In metropolitan Detroit, scholars have long observed that geographic space is racialized in the sense that black Americans are not welcome in many suburban communities. This extends beyond housing segregation: black drivers are not wanted on many suburban streets. While the existence of racial animosity has been documented, the enforcement mechanisms utilized to ‘protect’ certain geographic areas from black presence have rarely been quantified and dissected. This study examines police behavior toward black motorists who were arrested during routine traffic stops in the Detroit suburb of Eastpointe. Comparison of search, arrest, and handcuff patterns of white and black motorists indicates that police bias harms blacks. Rather than simply being anti‐black, patterns of police behavior in Eastpointe enforce racialized space, signaling where black presence is tolerated and where it is discouraged.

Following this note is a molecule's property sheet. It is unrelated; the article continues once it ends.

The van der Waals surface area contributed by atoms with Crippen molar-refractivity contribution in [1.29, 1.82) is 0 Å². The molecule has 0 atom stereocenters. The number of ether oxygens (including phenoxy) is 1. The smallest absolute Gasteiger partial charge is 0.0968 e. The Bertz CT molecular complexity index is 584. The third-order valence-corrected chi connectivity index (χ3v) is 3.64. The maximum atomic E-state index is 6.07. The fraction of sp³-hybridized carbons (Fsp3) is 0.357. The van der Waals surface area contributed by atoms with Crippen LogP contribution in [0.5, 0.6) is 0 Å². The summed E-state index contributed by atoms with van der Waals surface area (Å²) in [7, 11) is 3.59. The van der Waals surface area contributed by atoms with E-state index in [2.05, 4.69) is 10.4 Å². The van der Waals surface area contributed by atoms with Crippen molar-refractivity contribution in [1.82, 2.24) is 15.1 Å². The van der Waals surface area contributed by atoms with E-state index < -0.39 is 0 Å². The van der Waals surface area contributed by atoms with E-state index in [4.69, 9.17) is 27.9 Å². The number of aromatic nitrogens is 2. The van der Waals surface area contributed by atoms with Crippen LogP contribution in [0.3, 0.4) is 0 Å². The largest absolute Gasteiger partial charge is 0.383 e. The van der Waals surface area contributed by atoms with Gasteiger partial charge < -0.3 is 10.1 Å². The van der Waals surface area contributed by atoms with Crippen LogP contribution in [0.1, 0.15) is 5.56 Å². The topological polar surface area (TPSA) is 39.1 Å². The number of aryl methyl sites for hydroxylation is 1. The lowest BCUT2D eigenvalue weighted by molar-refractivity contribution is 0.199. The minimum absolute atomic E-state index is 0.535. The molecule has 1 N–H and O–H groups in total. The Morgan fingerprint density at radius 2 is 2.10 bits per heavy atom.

TIM BATES, DAVID FASENFEST
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